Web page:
Resources
|
Research Highlights

Research Highlights
Cover Crops Support Nutrient Cycling

Planting date impacts the development of cover crop biomass in Louisiana. September planting generated the most biomass. Photo: Daniel Forestieri

By Laura Temple

One of the many agronomic benefits of cover crops is their ability to take up and store nutrients. Decomposing cover crop biomass then releases those nutrients in a plant-available form for future crops.

“Very little information is available to describe the nutrient contribution of cover crops and the resulting impact on the following cash crops,” says Brenda Tubaña, professor in the School of Plant, Environmental and Soil Sciences at Louisiana State University. “Understanding the relationships between cover crop biomass and nutrient recycling will help farmers take full advantage of this benefit of cover crops.”

The Louisiana Soybean and Grain Research and Promotion Board invested soy checkoff dollars in Tubaña’s research, allowing her team to establish a test plot to study cover crops nutrients in a soybean–corn rotation. Her study quantified nutrient uptake and biomass production of cover crops at different planting dates, as well as measuring changes in soil nutrient levels.

The trials used a cover crop mix of legumes, specifically crimson clover and hairy vetch, with tillage radish, a brassica. The legumes build up nitrogen levels, and both types of cover crop hold sulfur in their biomass in a readily available form for the next crop. This is important because sulfur emissions have gone down, resulting in less acid rain, which used to transfer enough sulfur from the atmosphere to the soil for crops to use.

Average nutrient recovery in pounds per acre per year by native weeds with no cover crop compared to a cover crop mix containing equal amounts of hairy vetch, crimson clover and tillage radish. Note: Boron, manganese and molybdenum were also recovered but at lesser amounts than zinc. Photos: Brenda Tubaña

“Our goal is to provide information on nutrient credits for each cover crop species on a given amount of biomass,” Tubaña says. “This information would help farmers plan for both the type of fertilizers and rates to apply for the next crop.”

Biomass clippings from cover crops and soil samples are captured before cover crop termination to measure nutrient cycling by cover crops. Photo: Daniel Forestieri, Louisiana State University

Her team varied planting timing and measured biomass and the nutrient content of each cover crop species just before burndown in February, to estimate nutrient uptake from cover crop biomass. The team also took soil samples in each plot before burndown and at key vegetative growth points for each cash crop. In soybeans, they sampled the soil before the R1 stage, and in corn, they sampled the soil at the V8 to V9 growth stage.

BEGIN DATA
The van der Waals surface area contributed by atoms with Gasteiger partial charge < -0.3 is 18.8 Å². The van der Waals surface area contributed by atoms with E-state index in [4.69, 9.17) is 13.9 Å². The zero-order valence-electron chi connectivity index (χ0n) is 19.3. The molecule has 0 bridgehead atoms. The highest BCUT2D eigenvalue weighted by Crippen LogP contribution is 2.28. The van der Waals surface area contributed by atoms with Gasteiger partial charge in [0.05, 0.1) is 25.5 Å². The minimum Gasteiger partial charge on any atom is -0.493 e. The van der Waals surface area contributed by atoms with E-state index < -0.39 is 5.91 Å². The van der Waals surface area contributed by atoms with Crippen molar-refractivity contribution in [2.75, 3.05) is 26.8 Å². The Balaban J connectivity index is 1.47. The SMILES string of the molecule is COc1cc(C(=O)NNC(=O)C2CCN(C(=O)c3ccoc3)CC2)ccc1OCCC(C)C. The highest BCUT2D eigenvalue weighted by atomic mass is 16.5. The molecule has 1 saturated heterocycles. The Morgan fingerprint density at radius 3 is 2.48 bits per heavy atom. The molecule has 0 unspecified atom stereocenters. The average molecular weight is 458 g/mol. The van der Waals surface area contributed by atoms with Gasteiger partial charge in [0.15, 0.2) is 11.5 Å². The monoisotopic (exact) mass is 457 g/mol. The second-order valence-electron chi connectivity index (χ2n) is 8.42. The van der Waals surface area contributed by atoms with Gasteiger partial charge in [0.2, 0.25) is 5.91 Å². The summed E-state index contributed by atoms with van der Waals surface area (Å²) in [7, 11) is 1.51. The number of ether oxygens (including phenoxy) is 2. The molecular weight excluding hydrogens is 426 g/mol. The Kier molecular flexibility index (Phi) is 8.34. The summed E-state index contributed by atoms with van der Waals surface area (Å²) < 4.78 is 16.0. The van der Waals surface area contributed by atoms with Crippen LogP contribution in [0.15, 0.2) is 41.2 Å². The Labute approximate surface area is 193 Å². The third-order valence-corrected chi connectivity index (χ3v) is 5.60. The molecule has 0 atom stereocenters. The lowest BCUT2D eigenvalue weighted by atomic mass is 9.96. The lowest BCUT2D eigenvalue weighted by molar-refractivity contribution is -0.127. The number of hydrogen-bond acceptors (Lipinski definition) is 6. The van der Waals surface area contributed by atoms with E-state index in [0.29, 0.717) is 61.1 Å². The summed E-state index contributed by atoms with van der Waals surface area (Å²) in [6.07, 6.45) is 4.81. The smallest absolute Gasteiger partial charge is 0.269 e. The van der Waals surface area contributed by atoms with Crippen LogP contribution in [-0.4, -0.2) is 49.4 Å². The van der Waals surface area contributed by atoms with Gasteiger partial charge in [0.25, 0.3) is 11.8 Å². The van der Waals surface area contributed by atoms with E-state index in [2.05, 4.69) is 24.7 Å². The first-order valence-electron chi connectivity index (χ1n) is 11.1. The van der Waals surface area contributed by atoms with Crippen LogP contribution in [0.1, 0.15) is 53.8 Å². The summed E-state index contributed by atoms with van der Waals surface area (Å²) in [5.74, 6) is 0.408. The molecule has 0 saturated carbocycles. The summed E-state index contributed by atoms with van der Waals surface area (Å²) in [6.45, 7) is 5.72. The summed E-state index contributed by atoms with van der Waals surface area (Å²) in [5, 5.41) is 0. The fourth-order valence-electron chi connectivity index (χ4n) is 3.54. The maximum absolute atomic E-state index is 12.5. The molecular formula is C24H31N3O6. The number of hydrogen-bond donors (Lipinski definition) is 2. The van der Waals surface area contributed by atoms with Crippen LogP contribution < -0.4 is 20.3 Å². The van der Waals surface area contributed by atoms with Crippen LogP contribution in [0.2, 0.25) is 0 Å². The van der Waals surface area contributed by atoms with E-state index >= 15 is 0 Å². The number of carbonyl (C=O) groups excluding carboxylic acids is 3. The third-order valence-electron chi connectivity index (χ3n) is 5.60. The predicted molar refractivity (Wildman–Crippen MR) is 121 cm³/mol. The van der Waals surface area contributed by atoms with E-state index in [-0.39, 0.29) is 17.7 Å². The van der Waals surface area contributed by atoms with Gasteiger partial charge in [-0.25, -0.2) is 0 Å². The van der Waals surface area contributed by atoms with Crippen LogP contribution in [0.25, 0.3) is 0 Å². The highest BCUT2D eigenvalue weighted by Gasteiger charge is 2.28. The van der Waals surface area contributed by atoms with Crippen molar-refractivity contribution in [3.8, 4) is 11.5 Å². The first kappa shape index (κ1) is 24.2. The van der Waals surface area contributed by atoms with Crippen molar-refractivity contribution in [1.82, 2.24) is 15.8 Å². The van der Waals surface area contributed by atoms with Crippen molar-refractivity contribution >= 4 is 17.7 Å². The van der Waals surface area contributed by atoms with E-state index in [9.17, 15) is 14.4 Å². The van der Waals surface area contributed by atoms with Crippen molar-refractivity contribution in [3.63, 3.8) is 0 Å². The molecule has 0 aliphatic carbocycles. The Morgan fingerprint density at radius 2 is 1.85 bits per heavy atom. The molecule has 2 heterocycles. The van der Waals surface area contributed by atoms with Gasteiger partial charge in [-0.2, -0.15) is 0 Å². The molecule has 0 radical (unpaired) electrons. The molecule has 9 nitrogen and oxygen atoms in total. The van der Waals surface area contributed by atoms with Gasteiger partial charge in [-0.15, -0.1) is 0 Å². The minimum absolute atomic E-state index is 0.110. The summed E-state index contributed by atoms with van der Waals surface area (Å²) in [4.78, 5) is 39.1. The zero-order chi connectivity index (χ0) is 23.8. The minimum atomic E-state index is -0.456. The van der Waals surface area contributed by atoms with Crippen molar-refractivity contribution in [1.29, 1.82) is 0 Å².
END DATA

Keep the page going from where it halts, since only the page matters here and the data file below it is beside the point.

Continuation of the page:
Available Soil Nutrients

“We saw improvement on soil nutrients in plots with cover crops compared to plots without cover crops,” Tubaña explains. “Soil showed noticeable differences in phosphorus, sulfur and potassium content.”

She says most of the nutrients in the cover crop biomass were released within six to eight months after burndown. Because nitrogen is more mobile and the turnover took place in just four to six weeks, her soil sample timing didn’t fully capture this flush of nitrogen to the soil. If cover crop termination is timed correctly, nitrogen should be available as the following cash crop is germinating and emerging.

The charts below (Fig. 1A-B) capture trends in the pounds per acre of phosphorous and sulfur during the first three years of the trials. The plots with cover crops consistently held more nutrients. The yellow arrows along the X axis indicate when the soybeans or corn were actively growing.

How does this nutrient availability impact crop yield?

Figure 1A-B. Soil Phosphorus (A) and Sulfur (B) in pounds per acre with and without cover crops over three years.

“During the first two years of these cover crop trials, they were yield neutral,” Tubaña says. “We started seeing increases in yield in year three, and we continue to monitor yield as these trials continue.”

Cover Crop Management

Tubaña notes that cultural management practices directly impact the amount of biomass cover crops produce, translating to the amount of nutrients they store. Her team planted cover crop trials in September, October and November.

“While earlier plantings in September generated the most biomass, we saw that they have the potential to compete with the cash crop,” she reports. “Our results suggest that in Louisiana, planting cover crops in October prevents competition for nutrients with the soybean or corn crop  the following spring, but still produces adequate biomass to absorb and store nutrients throughout the late fall and winter.”

The research also looked at the impact of providing the cover crops with starter fertilizer to improve stand establishment.

“We saw no effect from fertilizing cover crops,” Tubaña says. “If they are planted and established early enough, like in October, they don’t need starter fertilizer to produce a good stand.”

This project was funded by the soybean checkoff. To find research related to this research highlight or to see other checkoff research projects, please visit the National Soybean Checkoff Research Database.